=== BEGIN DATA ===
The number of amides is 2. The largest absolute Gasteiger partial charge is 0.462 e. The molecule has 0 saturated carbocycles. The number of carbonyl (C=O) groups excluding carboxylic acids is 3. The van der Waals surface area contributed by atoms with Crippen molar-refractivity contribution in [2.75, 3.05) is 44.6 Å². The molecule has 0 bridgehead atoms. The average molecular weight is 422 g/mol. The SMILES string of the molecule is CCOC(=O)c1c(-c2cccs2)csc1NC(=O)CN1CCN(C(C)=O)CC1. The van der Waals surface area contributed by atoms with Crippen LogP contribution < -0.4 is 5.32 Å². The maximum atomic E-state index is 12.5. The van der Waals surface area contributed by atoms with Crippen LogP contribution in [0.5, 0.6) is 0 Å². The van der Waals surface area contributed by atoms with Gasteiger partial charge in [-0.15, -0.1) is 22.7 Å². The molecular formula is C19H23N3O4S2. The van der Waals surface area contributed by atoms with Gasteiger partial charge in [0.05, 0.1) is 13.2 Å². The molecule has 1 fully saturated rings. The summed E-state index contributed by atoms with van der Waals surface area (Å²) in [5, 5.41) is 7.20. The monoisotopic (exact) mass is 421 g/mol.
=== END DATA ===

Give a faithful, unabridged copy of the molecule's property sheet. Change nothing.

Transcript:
The number of amides is 2. The largest absolute Gasteiger partial charge is 0.462 e. The molecule has 0 saturated carbocycles. The number of carbonyl (C=O) groups excluding carboxylic acids is 3. The van der Waals surface area contributed by atoms with Crippen molar-refractivity contribution in [2.75, 3.05) is 44.6 Å². The molecule has 0 bridgehead atoms. The average molecular weight is 422 g/mol. The SMILES string of the molecule is CCOC(=O)c1c(-c2cccs2)csc1NC(=O)CN1CCN(C(C)=O)CC1. The van der Waals surface area contributed by atoms with Crippen LogP contribution < -0.4 is 5.32 Å². The maximum atomic E-state index is 12.5. The van der Waals surface area contributed by atoms with Crippen LogP contribution in [0.5, 0.6) is 0 Å². The van der Waals surface area contributed by atoms with Gasteiger partial charge in [-0.15, -0.1) is 22.7 Å². The molecular formula is C19H23N3O4S2. The van der Waals surface area contributed by atoms with Gasteiger partial charge in [0.05, 0.1) is 13.2 Å². The molecule has 1 fully saturated rings. The summed E-state index contributed by atoms with van der Waals surface area (Å²) in [5, 5.41) is 7.20. The monoisotopic (exact) mass is 421 g/mol.